Stretching for the Active Adult Woman
By Ryann Roberts, DPT and Brooke Smith, DPT
AZOPT Physical Therapists

It is hard enough to squeeze a daily exercise routine into your busy schedule.  You may think adding extra time with a before or after workout stretch is something you should just fit in when time permits.  The focus is on the exercise, not the stretch, right?  Wrong.

Stretching is just as important in your workout routine as the actual exercise.  Stretching increases flexibility, which in turn will help to increase your athletic performance and decrease your risk of injury.  For the active adult woman, the emphasis is on decreasing the risk of injury.  Understanding why stretching helps, and what stretches the active adult woman should perform, can help reduce and/or eliminate these injuries.

Stretching can help improve flexibility.  Flexibility may decrease your risk of injury by allowing your joints to move through their full range of motion.  For example, let’s say you are a 60 year old woman with tightness in her hips and ankles.  This tightness prevents your body from going through its full range of motion, which eventually can develop into tendonitis in your knee or lower back pain.  Properly stretching can increase the range of motion in your hips thereby reducing the risk of these micro traumas to your tendon that may lead to overload or injury.

Stretching also increases blood flow to the muscles, sending oxygen to the tendons and ligaments, essentially waking them up and preparing them for your workout.

There are two types of stretching routines to perform – dynamic and static.  Dynamic stretching is stretching with movement, designed to propel the muscle into an extended range of motion.  This form of stretching prepares the body for physical exertion and performance.  Static stretching is used to stretch muscles while the body is at rest.  It is composed of various techniques that gradually lengthen a muscle to an elongated position (to the point of discomfort) and hold that position for 30 seconds to two minutes, two or three times per stretch. 30 seconds is the minimum duration to get the benefits of stretching, whereas two minutes is the maximum.

Always take the time to make sure you are stretching safely and effectively using proper technique.  Stretching incorrectly can actually do more harm than good.  Stretching cold muscles may cause injury, so we recommend warming up with some low intensity cardio for five minutes before beginning any stretching.  When stretching, do not bounce.  Bouncing can cause small tears in a muscle.  These tears cause scar tissue in the muscle that as it heals tightens the muscle even more, making you less flexible and more prone to increasing pain and causing injury.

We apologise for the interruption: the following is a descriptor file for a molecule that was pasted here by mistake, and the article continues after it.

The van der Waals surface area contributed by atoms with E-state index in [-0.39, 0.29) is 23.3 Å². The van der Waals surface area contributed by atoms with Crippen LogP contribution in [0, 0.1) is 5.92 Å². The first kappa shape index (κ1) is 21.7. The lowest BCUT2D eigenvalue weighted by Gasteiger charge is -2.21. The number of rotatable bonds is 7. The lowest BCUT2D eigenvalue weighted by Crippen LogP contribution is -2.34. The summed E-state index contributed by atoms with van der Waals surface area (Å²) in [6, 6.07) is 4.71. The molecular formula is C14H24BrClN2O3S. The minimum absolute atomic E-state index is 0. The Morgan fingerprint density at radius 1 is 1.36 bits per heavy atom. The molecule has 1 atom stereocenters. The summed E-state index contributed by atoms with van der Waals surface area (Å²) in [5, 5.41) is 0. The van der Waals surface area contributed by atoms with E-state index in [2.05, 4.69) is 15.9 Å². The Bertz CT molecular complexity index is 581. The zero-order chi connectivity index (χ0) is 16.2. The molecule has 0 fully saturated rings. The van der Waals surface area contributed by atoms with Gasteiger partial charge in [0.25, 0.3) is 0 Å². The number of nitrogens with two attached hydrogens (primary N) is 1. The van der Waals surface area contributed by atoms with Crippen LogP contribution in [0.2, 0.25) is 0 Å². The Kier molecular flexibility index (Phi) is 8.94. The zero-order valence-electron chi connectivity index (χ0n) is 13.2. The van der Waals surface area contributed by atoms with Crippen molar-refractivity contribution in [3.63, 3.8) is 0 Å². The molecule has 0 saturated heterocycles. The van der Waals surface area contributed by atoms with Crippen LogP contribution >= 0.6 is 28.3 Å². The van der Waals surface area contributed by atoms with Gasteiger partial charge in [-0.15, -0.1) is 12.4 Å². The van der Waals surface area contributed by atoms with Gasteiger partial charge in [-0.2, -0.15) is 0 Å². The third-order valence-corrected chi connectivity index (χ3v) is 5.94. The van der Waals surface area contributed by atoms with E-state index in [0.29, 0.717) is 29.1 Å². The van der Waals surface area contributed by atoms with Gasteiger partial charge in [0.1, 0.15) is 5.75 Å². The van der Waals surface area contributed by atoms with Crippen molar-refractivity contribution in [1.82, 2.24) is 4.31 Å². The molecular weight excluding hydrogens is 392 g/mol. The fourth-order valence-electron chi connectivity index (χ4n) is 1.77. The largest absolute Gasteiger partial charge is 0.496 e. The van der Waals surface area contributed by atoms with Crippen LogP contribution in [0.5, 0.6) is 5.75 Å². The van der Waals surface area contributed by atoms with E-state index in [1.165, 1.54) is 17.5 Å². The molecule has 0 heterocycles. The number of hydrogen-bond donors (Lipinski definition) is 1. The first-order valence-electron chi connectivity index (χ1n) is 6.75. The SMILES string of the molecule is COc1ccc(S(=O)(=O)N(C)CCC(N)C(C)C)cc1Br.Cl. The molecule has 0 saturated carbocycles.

To help, we have prepared a stretching routine to perform before and after you exercise.

The following dynamic stretches are performed prior to exercise:

  • Walking Lunge with Overhead Rotation
  • Lateral Lunge
  • Squats
  • Walking Russian Kicks
  • Arm Circles
  • Posterior Deltoids Stretch
  • Triceps Stretch

The following static stretches are performed after exercise:

  • Standing Calf Stretch
  • Hamstring Stretch
  • Ilio-Tibial Band Stretching
  • Standing Abductor Stretch
  • Posterior Hip Stretch
  • Low Lunge with Twist and Hip Flexor Stretch
  • Standing Extensions
  • Corner Stretch

It’s very easy to bypass stretching due to time constraints, but keep up with it.  The benefits of stretching are best when stretching is regular.  In some cases, you may need to approach stretching with caution. If you have a chronic condition or an injury, you may need to adjust your stretching techniques. For example, if you already have a strained muscle, stretching it may cause further harm.

Lastly, stretching does not mean you cannot get injured.   Overuse injuries may still occur.  If you are feeling pain or are injured, please contact AZOPT for your FREE injury and/or performance screen with a licensed physical therapist.